Brexit: Irish suppliers called in to save bacon of UK supermarkets serving expats in Europe

·3-min read

A British-owned supermarket chain supplying expats in Belgium with a taste of home is being forced to turn to Irish companies because of difficulties getting goods from the UK since Brexit.

Stonemanor in Brussels hasn't had a delivery from the UK since before the New Year and was forced to close its two stores at the weekend for the first time in nearly 40 years.

Normally the shelves and fridges at its biggest outlet are packed with everything from British bacon and meats to well known biscuit and crisp varieties but when we visited the aisles were devoid of customers, the shelves of goods.

And for store manager Ryan Pearce whose grandfather founded the business it's a depressing vision.

He said: "It's a sorry state isn't it? We haven't seen anything like this in the 39 years since we have been open."

The Pearce family had been braced for Brexit disruption and in December had brought in extra loads from the UK to stockpile. But they never anticipated things would get as bad as they have.

Mr Pearce said: "It is just the amount of paperwork required to get goods over. We are dealing with hundreds of different products on each delivery. And each product requires a commodity code. And each one has to be checked and verified. And if one is wrong it could jeopardise the whole consignment which is a risk we can't take."

And Stonemanor is not alone.

Major UK companies are also experiencing problems with Marks and Spencer telling Sky News: "Despite our extensive preparations, exporting goods from the UK into Europe remains overly complex particularly for the supply of fresh food products."

Not to be defeated, Stonemanor has sought out alternative suppliers to plug the gap. While we are there an articulated lorry turns up, not from the UK but from Ireland. On board boxes of "British style" sausages and rashers to replenish the fridges.

It's the first time Stonemanor has brought in meat products directly from Ireland but the driver on board says the Brussels company is not alone in avoiding the logistics of paperwork, customs forms and accompanying delays importing from the UK into the EU.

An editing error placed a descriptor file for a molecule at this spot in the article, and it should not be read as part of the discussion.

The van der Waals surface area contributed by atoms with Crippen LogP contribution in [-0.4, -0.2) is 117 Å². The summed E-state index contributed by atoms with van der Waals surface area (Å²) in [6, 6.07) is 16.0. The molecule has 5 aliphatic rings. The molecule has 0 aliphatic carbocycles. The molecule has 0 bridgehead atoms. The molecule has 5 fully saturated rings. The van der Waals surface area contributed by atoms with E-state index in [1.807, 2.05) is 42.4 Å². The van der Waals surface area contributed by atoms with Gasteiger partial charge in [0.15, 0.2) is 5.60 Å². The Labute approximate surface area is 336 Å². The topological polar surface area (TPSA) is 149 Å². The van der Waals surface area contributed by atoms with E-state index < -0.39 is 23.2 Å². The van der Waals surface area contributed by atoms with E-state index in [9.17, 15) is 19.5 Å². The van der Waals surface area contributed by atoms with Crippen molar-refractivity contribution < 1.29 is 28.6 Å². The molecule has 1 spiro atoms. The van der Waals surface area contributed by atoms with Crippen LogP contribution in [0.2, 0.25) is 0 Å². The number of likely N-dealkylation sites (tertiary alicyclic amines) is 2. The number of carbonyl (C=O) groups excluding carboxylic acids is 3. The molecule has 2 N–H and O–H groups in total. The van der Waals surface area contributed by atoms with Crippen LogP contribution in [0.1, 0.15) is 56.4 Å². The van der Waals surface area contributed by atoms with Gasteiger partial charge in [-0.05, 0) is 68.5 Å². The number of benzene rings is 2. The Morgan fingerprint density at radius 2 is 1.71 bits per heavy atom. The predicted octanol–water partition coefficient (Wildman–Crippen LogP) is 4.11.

Cathal Martley tells me things have got much busier.

He said: "Without a doubt yes. I usually do this load every week. It entails deliveries in Belgium and Holland. Usually there are six or seven deliveries at most.

"This week I have 14 deliveries so its doubled the quantity of pallets on this load alone. Also we do work to France and Germany and those loads are also very busy."

Prior to Brexit, the fastest way to get the meat products from Ireland to the EU would have involved transiting through the UK.

This is no longer the case, Mr Martley tells us.

He said: "There are lots of complications. We used to transit to the UK a lot but at the moment it is not an option because there is so much paperwork and it is hard to get all the information from the customers and suppliers.

"New Year's Eve you could just get on a ferry from Ireland and get off in the UK and no problems, but now it could be a day or two days of a delay in ferries and ports. So there have been big changes."

His company, like many others, are now utilising new ferry routes set up between Ireland and continental Europe. This meat delivery came in via Rosslare to Dunkirk. The journey is longer, keeping drivers in transit an extra day, but the customs complications are avoided.

And for now that's the best alternative for Stonemanor and other outlets. The Irish called in to save the "British" bacon.